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A Universe of Interconnectedness (Sharon Salzberg)

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  • antony272b2
    As long as we remain on the surface of life, everyone and everything seems to exist as isolated entities. But when we look below the surface, we see strata
    Message 1 of 6 , Feb 12, 2011
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      "As long as we remain on the surface of life, everyone and everything seems to exist as isolated entities. But when we look below the surface, we see strata upon strata of dynamic interconnectedness. If we look to the greatest depth, Buddhism says, we will see a world where no one and no thing stands apart.

      A plate of spaghetti for dinner, for instance, isn't just a jumble of noodles to which we add tomato sauce. Those noodles have emerged out of someone's labor in growing the wheat, their hopes and fears and dreams for their children, the soil and air and rainfall and sunlight that nurtured and supported the growth of that crop. These elements are themselves interactively affected by depletions in the ozone layer and by the loss of the Amazon rain forests, by global warming and by acid rain. A host of environmental degradations, neglectful industries, government regulations, and hopeful interventions are among the conditions giving rise to our plate of spaghetti.

      Included in our dinner as well are the efforts of those who shipped the wheat, and those who milled it, and the shopping we ourselves did the night before at our local neighborhood grocery store, kept open by the young proprietor's fearful obsession with a secure old age. Also included is the culinary history of Italy, where pasta became a staple, as well as that of China, where laborers on vast paddies were among the first to eat noodles.

      And still this is just a tiny part of the converging conditions. What about the conditions that affected our childhood food cravings, and then our lifelong eating habits? What about the latest board meeting concerning the advertising budget of the company that enticed us to buy their particular brand of pasta? Looking below the surface, we see revealed a world in which a single plate of spaghetti comes out of an entire universe of interconnectedness."
      http://www.spiritualityandpractice.com/books/excerpts.php?id=20330
      From: The Buddha Is Still Teaching: Contemporary Buddhist Wisdom by Jack Kornfield
      Buddhist spiritual teacher and writer Jack Kornfield has created this top-drawer collection of 75 contemporary writers on wisdom, compassion, freedom, and enlightenment.
      The above excerpt comes from "Faith" by Sharon Salzberg

      Antony: In Buddhism there is no "out of sight, out of mind": where things come from affects the mind. I haven't been a vegetarian for many years but appreciate that meat means more than just neatly packaged products from the supermarket. On the positive side it is profound that inanimate objects are not lifeless but all have a story to tell. I used to think that such reflection was mental proliferation but I now think it is a valid path to insight especially when trying to overcome boredom and complacency.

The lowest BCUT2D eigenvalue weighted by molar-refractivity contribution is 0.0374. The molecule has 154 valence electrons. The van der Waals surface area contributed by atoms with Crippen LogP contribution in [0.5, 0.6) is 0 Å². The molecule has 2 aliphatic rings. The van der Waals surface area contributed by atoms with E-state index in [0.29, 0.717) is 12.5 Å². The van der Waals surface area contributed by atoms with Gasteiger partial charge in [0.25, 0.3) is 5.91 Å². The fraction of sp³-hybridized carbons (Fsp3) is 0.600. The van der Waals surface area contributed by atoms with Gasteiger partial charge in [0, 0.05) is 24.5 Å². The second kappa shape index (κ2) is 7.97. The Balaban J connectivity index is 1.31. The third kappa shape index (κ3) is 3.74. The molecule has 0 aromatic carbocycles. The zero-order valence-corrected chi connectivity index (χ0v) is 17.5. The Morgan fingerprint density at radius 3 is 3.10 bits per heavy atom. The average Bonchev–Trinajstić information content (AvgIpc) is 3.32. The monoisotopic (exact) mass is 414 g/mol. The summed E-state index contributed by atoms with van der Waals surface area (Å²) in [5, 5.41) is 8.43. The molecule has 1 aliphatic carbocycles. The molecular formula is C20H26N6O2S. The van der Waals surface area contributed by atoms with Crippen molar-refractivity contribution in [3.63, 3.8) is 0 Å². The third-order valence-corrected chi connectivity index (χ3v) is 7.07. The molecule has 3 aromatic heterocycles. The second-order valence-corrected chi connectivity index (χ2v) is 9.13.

With metta / Antony.
    • antony272b2
      As long as we remain on the surface of life, everyone and everything seems to exist as isolated entities. But when we look below the surface, we see strata
      Message 2 of 6 , Nov 12, 2012
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        "As long as we remain on the surface of life, everyone and everything seems to exist as isolated entities. But when we look below the surface, we see strata upon strata of dynamic interconnectedness. If we look to the greatest depth, Buddhism says, we will see a world where no one and no thing stands apart.

        A plate of spaghetti for dinner, for instance, isn't just a jumble of noodles to which we add tomato sauce. Those noodles have emerged out of someone's labor in growing the wheat, their hopes and fears and dreams for their children, the soil and air and rainfall and sunlight that nurtured and supported the growth of that crop. These elements are themselves interactively affected by depletions in the ozone layer and by the loss of the Amazon rain forests, by global warming and by acid rain. A host of environmental degradations, neglectful industries, government regulations, and hopeful interventions are among the conditions giving rise to our plate of spaghetti.

        Included in our dinner as well are the efforts of those who shipped the wheat, and those who milled it, and the shopping we ourselves did the night before at our local neighborhood grocery store, kept open by the young proprietor's fearful obsession with a secure old age. Also included is the culinary history of Italy, where pasta became a staple, as well as that of China, where laborers on vast paddies were among the first to eat noodles.